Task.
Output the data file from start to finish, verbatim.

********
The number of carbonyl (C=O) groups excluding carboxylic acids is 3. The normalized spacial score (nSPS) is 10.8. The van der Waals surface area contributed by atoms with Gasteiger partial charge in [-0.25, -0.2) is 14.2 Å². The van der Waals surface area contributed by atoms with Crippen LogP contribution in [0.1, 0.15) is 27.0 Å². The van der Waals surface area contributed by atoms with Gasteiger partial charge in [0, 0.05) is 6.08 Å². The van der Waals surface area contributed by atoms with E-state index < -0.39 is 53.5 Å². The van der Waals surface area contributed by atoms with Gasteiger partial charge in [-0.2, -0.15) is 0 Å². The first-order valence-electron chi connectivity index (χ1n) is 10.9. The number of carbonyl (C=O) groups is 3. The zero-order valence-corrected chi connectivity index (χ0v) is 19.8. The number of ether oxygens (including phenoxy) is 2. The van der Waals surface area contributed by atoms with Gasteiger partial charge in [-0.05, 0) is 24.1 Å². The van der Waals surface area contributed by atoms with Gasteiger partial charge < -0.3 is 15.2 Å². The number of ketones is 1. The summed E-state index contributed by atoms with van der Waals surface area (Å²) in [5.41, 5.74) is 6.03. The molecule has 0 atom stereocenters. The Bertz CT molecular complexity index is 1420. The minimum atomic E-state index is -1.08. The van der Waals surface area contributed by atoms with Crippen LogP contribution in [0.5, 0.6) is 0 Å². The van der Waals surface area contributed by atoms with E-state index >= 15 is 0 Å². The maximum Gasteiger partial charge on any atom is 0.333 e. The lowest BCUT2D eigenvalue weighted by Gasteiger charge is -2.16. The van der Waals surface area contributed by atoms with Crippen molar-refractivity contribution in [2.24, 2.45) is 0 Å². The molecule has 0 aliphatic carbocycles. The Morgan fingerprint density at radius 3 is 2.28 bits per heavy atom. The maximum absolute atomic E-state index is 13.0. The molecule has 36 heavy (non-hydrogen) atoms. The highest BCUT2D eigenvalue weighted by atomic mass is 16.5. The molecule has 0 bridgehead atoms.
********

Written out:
The number of carbonyl (C=O) groups excluding carboxylic acids is 3. The normalized spacial score (nSPS) is 10.8. The van der Waals surface area contributed by atoms with Gasteiger partial charge in [-0.25, -0.2) is 14.2 Å². The van der Waals surface area contributed by atoms with Crippen LogP contribution in [0.1, 0.15) is 27.0 Å². The van der Waals surface area contributed by atoms with Gasteiger partial charge in [0, 0.05) is 6.08 Å². The van der Waals surface area contributed by atoms with E-state index < -0.39 is 53.5 Å². The van der Waals surface area contributed by atoms with Gasteiger partial charge in [-0.2, -0.15) is 0 Å². The first-order valence-electron chi connectivity index (χ1n) is 10.9. The number of carbonyl (C=O) groups is 3. The zero-order valence-corrected chi connectivity index (χ0v) is 19.8. The number of ether oxygens (including phenoxy) is 2. The van der Waals surface area contributed by atoms with Gasteiger partial charge in [-0.05, 0) is 24.1 Å². The van der Waals surface area contributed by atoms with Gasteiger partial charge < -0.3 is 15.2 Å². The number of ketones is 1. The summed E-state index contributed by atoms with van der Waals surface area (Å²) in [5.41, 5.74) is 6.03. The molecule has 0 atom stereocenters. The Bertz CT molecular complexity index is 1420. The minimum atomic E-state index is -1.08. The van der Waals surface area contributed by atoms with Crippen LogP contribution in [0.5, 0.6) is 0 Å². The van der Waals surface area contributed by atoms with E-state index >= 15 is 0 Å². The maximum Gasteiger partial charge on any atom is 0.333 e. The lowest BCUT2D eigenvalue weighted by Gasteiger charge is -2.16. The van der Waals surface area contributed by atoms with Crippen molar-refractivity contribution in [2.24, 2.45) is 0 Å². The molecule has 0 aliphatic carbocycles. The Morgan fingerprint density at radius 3 is 2.28 bits per heavy atom. The maximum absolute atomic E-state index is 13.0. The molecule has 36 heavy (non-hydrogen) atoms. The highest BCUT2D eigenvalue weighted by atomic mass is 16.5. The molecule has 0 bridgehead atoms.